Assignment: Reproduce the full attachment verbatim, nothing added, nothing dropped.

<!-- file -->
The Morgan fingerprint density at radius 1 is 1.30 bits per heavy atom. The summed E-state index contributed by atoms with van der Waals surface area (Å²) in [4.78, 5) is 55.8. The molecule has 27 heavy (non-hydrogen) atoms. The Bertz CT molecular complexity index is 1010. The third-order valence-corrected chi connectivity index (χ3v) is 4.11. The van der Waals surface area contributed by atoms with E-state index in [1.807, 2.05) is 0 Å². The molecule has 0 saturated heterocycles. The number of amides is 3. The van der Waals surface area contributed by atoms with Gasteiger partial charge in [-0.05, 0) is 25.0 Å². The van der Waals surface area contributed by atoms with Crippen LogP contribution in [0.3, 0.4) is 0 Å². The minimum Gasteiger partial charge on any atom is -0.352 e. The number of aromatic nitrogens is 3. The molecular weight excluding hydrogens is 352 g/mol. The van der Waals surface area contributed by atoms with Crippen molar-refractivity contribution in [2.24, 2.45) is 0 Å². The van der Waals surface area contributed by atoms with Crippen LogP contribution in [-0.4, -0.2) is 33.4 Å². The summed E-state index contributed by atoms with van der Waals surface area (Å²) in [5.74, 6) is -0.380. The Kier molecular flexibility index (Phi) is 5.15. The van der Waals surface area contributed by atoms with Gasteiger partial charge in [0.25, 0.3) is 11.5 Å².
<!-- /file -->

The Morgan fingerprint density at radius 1 is 1.30 bits per heavy atom. The summed E-state index contributed by atoms with van der Waals surface area (Å²) in [4.78, 5) is 55.8. The molecule has 27 heavy (non-hydrogen) atoms. The Bertz CT molecular complexity index is 1010. The third-order valence-corrected chi connectivity index (χ3v) is 4.11. The van der Waals surface area contributed by atoms with E-state index in [1.807, 2.05) is 0 Å². The molecule has 0 saturated heterocycles. The number of amides is 3. The van der Waals surface area contributed by atoms with Gasteiger partial charge in [-0.05, 0) is 25.0 Å². The van der Waals surface area contributed by atoms with Crippen LogP contribution in [0.3, 0.4) is 0 Å². The minimum Gasteiger partial charge on any atom is -0.352 e. The number of aromatic nitrogens is 3. The molecular weight excluding hydrogens is 352 g/mol. The van der Waals surface area contributed by atoms with Crippen molar-refractivity contribution in [2.24, 2.45) is 0 Å². The van der Waals surface area contributed by atoms with Crippen LogP contribution in [-0.4, -0.2) is 33.4 Å². The summed E-state index contributed by atoms with van der Waals surface area (Å²) in [5.74, 6) is -0.380. The Kier molecular flexibility index (Phi) is 5.15. The van der Waals surface area contributed by atoms with Gasteiger partial charge in [0.25, 0.3) is 11.5 Å².